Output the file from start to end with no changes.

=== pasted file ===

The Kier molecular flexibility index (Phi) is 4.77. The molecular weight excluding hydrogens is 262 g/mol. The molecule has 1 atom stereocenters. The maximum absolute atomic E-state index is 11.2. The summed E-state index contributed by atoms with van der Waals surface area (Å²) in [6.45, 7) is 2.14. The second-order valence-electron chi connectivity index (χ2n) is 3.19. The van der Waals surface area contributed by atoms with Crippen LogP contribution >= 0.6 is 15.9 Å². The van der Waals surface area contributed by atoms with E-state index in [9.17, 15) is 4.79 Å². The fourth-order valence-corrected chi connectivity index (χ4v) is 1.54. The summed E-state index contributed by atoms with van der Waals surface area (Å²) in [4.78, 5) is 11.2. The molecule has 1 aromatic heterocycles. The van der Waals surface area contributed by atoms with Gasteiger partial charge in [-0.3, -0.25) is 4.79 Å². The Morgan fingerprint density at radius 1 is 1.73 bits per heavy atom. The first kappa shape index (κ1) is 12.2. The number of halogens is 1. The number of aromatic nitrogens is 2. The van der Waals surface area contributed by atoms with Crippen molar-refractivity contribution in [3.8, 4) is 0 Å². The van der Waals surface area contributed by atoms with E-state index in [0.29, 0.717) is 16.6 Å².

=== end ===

The Kier molecular flexibility index (Phi) is 4.77. The molecular weight excluding hydrogens is 262 g/mol. The molecule has 1 atom stereocenters. The maximum absolute atomic E-state index is 11.2. The summed E-state index contributed by atoms with van der Waals surface area (Å²) in [6.45, 7) is 2.14. The second-order valence-electron chi connectivity index (χ2n) is 3.19. The van der Waals surface area contributed by atoms with Crippen LogP contribution >= 0.6 is 15.9 Å². The van der Waals surface area contributed by atoms with E-state index in [9.17, 15) is 4.79 Å². The fourth-order valence-corrected chi connectivity index (χ4v) is 1.54. The summed E-state index contributed by atoms with van der Waals surface area (Å²) in [4.78, 5) is 11.2. The molecule has 1 aromatic heterocycles. The van der Waals surface area contributed by atoms with Gasteiger partial charge in [-0.3, -0.25) is 4.79 Å². The Morgan fingerprint density at radius 1 is 1.73 bits per heavy atom. The first kappa shape index (κ1) is 12.2. The number of halogens is 1. The number of aromatic nitrogens is 2. The van der Waals surface area contributed by atoms with Crippen molar-refractivity contribution in [3.8, 4) is 0 Å². The van der Waals surface area contributed by atoms with E-state index in [0.29, 0.717) is 16.6 Å².